Primary impact of HIV on the immune system

In a healthy person, the normal range of certain white blood cells called T4 lymphocyte cells (helper cells) is usually between 600 and 1200 (T4) cells per cubic millimeter (cells/mm3). (The range depends on the test used.)

When human immunodeficiency virus (HIV) enters the bloodstream, it primarily infects T4 cells. Asymptomatic individuals infected with HIV usually have a lower than normal T4 cell count, and people with AIDS generally have between 0 and 500 T4 cells/mm3.

The number of T8 lymphocyte cells (suppressor cells) in an HIV-infected person usually stays about the same. Because the number of T4 cells is low, the total T-cell count is lower than normal, and the T4/T8 cell ratio is lower than the usual 2 to 1 ratio.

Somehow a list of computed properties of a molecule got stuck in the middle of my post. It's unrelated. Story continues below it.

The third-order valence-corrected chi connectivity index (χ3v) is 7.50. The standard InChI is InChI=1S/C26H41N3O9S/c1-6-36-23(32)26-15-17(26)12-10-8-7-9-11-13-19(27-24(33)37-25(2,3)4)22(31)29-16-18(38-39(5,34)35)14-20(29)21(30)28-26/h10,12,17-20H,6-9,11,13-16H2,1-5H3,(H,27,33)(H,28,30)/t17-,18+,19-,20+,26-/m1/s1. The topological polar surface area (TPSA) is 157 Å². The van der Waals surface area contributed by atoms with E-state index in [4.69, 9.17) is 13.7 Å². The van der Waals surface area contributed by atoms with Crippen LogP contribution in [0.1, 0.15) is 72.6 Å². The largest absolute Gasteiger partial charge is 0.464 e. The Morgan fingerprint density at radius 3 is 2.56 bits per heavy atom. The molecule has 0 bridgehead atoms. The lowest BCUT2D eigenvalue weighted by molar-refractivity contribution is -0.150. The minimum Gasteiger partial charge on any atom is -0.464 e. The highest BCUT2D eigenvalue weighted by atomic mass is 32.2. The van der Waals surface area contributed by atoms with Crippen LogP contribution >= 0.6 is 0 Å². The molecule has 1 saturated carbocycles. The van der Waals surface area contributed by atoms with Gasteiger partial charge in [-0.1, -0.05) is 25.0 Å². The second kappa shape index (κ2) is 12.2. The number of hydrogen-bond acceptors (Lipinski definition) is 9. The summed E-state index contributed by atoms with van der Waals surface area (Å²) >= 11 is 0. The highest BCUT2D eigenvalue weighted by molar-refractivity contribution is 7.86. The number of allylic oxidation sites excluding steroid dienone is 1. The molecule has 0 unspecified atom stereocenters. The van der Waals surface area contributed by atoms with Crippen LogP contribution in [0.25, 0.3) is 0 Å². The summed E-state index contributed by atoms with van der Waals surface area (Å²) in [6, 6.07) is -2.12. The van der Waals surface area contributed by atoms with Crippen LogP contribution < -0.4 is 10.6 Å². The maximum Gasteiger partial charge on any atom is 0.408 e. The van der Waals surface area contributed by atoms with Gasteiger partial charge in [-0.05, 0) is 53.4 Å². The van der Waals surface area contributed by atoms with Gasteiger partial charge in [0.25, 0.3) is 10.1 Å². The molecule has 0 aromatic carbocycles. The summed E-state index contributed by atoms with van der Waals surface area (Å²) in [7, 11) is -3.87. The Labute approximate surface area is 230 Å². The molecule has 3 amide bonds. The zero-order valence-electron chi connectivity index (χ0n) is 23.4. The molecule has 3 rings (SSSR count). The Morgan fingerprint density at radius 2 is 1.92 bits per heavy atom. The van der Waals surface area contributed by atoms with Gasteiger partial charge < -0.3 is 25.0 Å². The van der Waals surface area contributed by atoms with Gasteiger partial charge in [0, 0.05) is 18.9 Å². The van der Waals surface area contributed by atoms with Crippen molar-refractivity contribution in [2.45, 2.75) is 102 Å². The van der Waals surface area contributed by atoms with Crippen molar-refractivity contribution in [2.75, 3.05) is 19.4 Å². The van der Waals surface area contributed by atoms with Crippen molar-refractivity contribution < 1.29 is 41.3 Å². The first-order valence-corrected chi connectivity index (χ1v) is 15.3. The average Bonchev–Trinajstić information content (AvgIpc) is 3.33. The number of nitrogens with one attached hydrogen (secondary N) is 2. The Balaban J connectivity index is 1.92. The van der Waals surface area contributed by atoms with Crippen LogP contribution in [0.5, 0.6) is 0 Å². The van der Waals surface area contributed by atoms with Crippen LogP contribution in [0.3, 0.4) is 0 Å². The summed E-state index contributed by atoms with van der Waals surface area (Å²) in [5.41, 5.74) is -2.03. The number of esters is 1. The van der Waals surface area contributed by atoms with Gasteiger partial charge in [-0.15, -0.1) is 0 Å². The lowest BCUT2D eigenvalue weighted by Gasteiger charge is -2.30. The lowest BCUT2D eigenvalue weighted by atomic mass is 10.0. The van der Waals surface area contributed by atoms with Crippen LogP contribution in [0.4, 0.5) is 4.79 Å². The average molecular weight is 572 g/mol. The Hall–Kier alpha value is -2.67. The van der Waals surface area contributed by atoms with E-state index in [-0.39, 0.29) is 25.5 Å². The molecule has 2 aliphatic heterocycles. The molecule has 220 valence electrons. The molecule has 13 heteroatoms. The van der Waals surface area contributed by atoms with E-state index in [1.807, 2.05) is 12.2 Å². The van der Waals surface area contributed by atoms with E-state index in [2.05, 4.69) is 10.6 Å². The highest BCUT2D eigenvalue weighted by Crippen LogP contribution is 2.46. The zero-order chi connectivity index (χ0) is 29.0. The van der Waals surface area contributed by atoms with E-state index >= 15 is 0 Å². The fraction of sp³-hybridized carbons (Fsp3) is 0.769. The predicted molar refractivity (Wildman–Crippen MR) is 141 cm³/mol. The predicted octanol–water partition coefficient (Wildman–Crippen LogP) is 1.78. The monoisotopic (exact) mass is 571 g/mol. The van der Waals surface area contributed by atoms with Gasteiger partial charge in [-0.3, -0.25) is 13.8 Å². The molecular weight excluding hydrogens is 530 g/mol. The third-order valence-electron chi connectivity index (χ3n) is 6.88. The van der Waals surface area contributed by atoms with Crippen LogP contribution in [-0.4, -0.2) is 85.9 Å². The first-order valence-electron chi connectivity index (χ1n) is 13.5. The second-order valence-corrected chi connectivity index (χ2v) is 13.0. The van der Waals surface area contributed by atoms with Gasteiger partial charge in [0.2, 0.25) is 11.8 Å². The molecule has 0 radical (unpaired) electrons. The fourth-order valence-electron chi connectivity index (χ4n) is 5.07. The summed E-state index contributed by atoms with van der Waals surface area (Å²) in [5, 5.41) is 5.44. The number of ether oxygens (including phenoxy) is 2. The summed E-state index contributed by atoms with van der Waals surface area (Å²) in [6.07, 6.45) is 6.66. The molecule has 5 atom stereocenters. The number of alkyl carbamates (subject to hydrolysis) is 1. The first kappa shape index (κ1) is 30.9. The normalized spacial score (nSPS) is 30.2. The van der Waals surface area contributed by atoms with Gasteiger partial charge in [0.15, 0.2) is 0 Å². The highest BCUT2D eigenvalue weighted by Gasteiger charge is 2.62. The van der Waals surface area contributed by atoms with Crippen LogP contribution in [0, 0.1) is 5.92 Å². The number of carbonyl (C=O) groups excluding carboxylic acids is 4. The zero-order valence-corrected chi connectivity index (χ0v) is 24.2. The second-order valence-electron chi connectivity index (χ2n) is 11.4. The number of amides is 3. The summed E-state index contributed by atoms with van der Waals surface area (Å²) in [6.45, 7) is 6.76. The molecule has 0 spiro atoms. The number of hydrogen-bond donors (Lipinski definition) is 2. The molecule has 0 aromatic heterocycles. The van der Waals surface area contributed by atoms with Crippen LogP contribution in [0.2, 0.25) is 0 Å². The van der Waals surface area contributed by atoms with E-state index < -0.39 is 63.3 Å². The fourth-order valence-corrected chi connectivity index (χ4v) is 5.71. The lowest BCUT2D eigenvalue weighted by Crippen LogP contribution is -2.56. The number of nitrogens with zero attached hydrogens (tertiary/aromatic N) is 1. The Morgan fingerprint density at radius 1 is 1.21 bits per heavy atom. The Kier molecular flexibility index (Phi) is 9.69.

HIV infection not only reduces the number of T4 cells, it can also impair a T4 cell's functioning. HIV-infected individuals with very low T4 cell counts tend to have more serious infections. Therefore, regular immunologic tests to determine T4, T8, and total T-cell counts can be an important element in monitoring the health of an HIV-infected person.

Two types of HIV have been identified to date: HIV-1 and HIV-2. HIV-1 is the predominant HIV type in the United States and throughout the world. HIV-2 is primarily found in West Africa.

Origin of HIV Virus
HIV-1 originated in non-human primates, probably chimpanzees.
The origin of HIV-2 has been identified as being another monkey species, the sooty mangabey (Cercocebus atys).